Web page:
which the majority were university affiliated HIV clinics—followed pediatric
guidelines. However, since publication of the pediatric guidelines in 1998,
22% of children initiated therapy with a regimen not recommended by the guidelines,
and a small proportion was receiving unorthodox treatment at any time in therapy.
Children who initiated therapy with these unorthodox regimens had a shorter
time to switch than did those who initiated therapy with HAART plus a PI.
A shorter time to switch might affect prognosis because of the increased exposure
to multiple drugs and drug classes, the consequent development of resistance,
and the reduction of future therapy options.16 The
relatively common use of nonstandard regimens may reflect some children’s
intolerance of standard therapy or the willingness of this group of physicians
to try unorthodox regimens.
Because a key objective of this study was to describe and assess the
treatment of pediatric HIV infection in clinical practice, the study population
was restricted to children in the PACTG 219C cohort who were not participants
in ART clinical trials. Although there was no difference in the virological
status of the 2 groups, the study population was younger, more likely to be
black and less likely to be Hispanic, and less likely to have CD4 lymphocyte
percentages in the lower range than were children who participated in ART
clinical trials. Furthermore, the clinical sites were university-affiliated
institutions, which may differ from other HIV clinics. As a result, our findings
may not be generalizable to all HIV-infected children. Nonetheless, 766 children
from 79 institutions in 25 states across the United States constituted our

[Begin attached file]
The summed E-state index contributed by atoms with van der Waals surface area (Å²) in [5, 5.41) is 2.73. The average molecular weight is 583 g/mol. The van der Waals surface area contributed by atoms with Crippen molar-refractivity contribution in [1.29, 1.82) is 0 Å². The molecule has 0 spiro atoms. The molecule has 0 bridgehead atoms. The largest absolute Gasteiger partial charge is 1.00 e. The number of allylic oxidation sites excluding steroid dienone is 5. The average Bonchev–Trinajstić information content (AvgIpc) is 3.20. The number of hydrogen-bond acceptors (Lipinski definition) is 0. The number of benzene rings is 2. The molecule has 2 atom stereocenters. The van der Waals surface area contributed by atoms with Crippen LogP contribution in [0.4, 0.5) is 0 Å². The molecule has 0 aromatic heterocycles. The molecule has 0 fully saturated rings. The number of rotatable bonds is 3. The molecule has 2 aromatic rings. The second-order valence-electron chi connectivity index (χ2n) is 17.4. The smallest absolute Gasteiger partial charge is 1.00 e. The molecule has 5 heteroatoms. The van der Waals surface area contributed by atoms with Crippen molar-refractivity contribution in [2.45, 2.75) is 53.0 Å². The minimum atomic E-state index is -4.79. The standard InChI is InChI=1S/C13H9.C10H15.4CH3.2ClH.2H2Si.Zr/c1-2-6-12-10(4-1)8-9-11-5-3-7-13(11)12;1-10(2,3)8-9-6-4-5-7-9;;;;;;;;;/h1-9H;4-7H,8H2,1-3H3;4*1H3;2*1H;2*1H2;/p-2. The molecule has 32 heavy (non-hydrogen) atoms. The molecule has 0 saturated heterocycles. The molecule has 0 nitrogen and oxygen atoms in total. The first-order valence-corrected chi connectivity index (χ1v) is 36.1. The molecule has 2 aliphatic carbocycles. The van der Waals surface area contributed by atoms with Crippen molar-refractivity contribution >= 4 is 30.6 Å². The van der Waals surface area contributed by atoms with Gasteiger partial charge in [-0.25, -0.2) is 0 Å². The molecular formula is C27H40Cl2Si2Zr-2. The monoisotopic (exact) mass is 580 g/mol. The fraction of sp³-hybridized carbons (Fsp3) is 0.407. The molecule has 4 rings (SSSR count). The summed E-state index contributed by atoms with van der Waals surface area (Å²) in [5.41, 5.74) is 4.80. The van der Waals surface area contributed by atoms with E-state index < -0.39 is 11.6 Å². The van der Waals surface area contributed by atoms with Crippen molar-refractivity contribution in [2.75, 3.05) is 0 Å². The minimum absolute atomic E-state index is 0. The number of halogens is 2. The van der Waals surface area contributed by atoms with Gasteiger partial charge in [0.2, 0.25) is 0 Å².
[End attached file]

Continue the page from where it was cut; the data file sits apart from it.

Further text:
study population, and therefore their ART experience should validly characterize
clinical practice in these university settings.
Although not statistically significant, time to first regimen switch
was shorter in male vs female participants. Studies in HIV-infected adults
have found that women have lower HIV RNA levels than men with comparable CD4
cell counts,22,23 and this was
observed in a study of HIV-infected infants.24 If
this phenomenon is in fact true of the pediatric population and clinicians
primarily are basing treatment initiation and switches on HIV RNA levels,
then this could explain our observed association. Levels of HIV RNA at ART
initiation were unavailable for most of the study population, and therefore
we were unable to examine this association. The role of sex, HIV RNA, and
ART should be studied further; the adult guidelines propose considering lower
HIV RNA thresholds when initiating therapy in women with CD4 cell counts greater
than 350 cells/μL.25
Others have reported that poor ART adherence is associated with an increased
likelihood of virological failure26,27 and
disease progression,27 which could warrant
a change in therapy. In our study, we found no association between switching